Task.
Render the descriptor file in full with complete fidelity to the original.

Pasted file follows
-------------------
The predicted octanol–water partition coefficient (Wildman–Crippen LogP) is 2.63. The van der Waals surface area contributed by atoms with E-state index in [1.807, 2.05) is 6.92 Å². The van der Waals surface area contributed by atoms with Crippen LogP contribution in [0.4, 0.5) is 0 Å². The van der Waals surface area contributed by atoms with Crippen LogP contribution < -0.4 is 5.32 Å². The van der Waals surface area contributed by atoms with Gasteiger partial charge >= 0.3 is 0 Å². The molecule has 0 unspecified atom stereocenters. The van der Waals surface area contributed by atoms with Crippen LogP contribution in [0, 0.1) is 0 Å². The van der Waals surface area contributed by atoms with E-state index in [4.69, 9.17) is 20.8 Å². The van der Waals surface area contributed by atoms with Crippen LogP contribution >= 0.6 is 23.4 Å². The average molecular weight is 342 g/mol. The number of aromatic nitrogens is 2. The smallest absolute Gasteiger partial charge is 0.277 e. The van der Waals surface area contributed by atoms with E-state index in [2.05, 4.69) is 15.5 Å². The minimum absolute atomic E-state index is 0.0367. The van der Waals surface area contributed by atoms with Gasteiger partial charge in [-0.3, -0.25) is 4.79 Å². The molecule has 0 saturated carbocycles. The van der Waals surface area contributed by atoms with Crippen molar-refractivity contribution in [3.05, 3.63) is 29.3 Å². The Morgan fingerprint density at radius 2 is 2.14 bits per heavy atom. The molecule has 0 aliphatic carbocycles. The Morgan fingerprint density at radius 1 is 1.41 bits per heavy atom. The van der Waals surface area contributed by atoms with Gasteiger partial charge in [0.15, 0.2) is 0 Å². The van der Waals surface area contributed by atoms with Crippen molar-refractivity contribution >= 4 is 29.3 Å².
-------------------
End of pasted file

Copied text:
The predicted octanol–water partition coefficient (Wildman–Crippen LogP) is 2.63. The van der Waals surface area contributed by atoms with E-state index in [1.807, 2.05) is 6.92 Å². The van der Waals surface area contributed by atoms with Crippen LogP contribution in [0.4, 0.5) is 0 Å². The van der Waals surface area contributed by atoms with Crippen LogP contribution < -0.4 is 5.32 Å². The van der Waals surface area contributed by atoms with Gasteiger partial charge >= 0.3 is 0 Å². The molecule has 0 unspecified atom stereocenters. The van der Waals surface area contributed by atoms with Crippen LogP contribution in [0, 0.1) is 0 Å². The van der Waals surface area contributed by atoms with E-state index in [4.69, 9.17) is 20.8 Å². The van der Waals surface area contributed by atoms with Crippen LogP contribution >= 0.6 is 23.4 Å². The average molecular weight is 342 g/mol. The number of aromatic nitrogens is 2. The smallest absolute Gasteiger partial charge is 0.277 e. The van der Waals surface area contributed by atoms with E-state index in [2.05, 4.69) is 15.5 Å². The minimum absolute atomic E-state index is 0.0367. The van der Waals surface area contributed by atoms with Gasteiger partial charge in [-0.3, -0.25) is 4.79 Å². The molecule has 0 saturated carbocycles. The van der Waals surface area contributed by atoms with Crippen molar-refractivity contribution in [3.05, 3.63) is 29.3 Å². The Morgan fingerprint density at radius 2 is 2.14 bits per heavy atom. The molecule has 0 aliphatic carbocycles. The Morgan fingerprint density at radius 1 is 1.41 bits per heavy atom. The van der Waals surface area contributed by atoms with Gasteiger partial charge in [0.15, 0.2) is 0 Å². The van der Waals surface area contributed by atoms with Crippen molar-refractivity contribution >= 4 is 29.3 Å².